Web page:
If you visited Skiplagged.com, you learned that the optimum and cheapest fare is a one-way ticket for travel from Miami to New York with a layover in Chicago. You could just deplane in Chicago and not take the second leg of the flight from Chicago to New York. Great deal, huh? Maybe, but don’t do it. Airlines and travel brokers strictly prohibit passengers from taking advantage of so-called “hidden city” plane tickets, e.g., purchasing a ticket from City A to City B to City C but not traveling beyond City B. To show they mean business, United Airlines and Orbitz Worldwide LLC recently sued Aktarer Zaman, the 22-year-old founder of Skiplagged.com in Federal Court for “unfair competition.” Zaman, the lawsuit stated, “intentionally and maliciously” interfered in the relationship airlines have with their customers “by promoting prohibited forms of travel.” The Skiplagged.com lawsuit brings to light the unique — and not infrequently, adversarial — relationship between airlines and passengers, particularly after 9/11. Consider this: In what other industry do you see the store suing the customer for learning about a better price?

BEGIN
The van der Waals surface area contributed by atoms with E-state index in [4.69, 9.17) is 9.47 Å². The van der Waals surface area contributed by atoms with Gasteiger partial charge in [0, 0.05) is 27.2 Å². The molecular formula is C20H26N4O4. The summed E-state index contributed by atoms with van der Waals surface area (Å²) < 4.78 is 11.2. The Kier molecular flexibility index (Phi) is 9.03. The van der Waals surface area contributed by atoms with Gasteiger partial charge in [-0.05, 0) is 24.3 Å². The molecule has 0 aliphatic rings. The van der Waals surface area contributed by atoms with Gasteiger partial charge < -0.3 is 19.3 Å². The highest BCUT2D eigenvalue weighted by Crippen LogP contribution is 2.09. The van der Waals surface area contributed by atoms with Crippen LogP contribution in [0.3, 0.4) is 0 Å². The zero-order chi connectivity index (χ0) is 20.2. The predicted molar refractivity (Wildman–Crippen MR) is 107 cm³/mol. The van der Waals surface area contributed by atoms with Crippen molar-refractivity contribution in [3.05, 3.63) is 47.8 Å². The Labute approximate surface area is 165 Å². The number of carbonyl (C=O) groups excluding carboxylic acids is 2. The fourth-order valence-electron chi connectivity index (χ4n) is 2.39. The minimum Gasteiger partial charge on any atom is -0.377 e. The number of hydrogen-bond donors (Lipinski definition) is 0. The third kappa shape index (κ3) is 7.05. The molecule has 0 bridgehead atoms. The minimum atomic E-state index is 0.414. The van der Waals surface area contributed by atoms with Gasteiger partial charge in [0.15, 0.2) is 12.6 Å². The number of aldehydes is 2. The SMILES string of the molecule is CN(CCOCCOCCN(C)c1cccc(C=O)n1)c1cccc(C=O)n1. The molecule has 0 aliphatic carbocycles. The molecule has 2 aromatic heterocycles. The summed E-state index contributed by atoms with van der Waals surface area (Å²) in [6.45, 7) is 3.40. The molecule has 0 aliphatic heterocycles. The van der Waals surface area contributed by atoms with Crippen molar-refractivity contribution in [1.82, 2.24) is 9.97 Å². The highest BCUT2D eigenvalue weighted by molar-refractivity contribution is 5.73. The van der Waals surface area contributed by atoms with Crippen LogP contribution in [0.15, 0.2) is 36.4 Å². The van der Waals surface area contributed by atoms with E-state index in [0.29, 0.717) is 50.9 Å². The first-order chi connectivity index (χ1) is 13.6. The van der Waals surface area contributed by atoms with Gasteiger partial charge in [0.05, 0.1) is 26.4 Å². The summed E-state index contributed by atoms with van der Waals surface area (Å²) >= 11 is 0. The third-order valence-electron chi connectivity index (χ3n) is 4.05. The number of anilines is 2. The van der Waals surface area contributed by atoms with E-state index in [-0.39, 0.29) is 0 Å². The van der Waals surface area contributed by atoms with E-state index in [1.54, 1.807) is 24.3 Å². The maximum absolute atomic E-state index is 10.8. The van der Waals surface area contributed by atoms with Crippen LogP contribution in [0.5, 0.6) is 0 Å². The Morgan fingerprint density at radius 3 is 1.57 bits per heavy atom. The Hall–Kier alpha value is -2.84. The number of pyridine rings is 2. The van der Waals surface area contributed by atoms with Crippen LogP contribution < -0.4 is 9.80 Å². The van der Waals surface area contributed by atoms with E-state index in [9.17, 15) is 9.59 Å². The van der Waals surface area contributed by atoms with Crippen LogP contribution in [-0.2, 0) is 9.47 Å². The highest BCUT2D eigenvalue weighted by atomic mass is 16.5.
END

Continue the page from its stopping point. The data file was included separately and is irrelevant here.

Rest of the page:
ABOUT THE AUTHOR
› Timothy M. Ravich is a Board Certified Specialist in Aviation Law. He’s also authored a course book, Aviation Law After September 11th, and has written extensively on issues such as airline deregulation, passenger rights, aviation security and unmanned aerial vehicles (“UAVs” or “drones”); RavichLawFirm.com.
Wise travelers know their rights. The U.S. Department Of Transportation and its Aviation Consumer Protection Division serve up answers to common travel questions.
Text by Timothy M. Ravich
Most airlines set aside only a limited number of seats on many desirable flights at the lower rates, so the best deals may be available only on certain days of the week or particular hours of the day.
DOT requires airlines to either hold a reservation for 24 hours without payment or refund a paid ticket — even a non-refundable one — if you cancel within 24 hours of purchase and you bought your ticket more than 7 days before your flight.
Domestic and foreign airlines are generally prohibited from keeping passengers aboard aircraft at U.S. airports for more than 3 hours (4 hours for international flights) without an opportunity to deplane.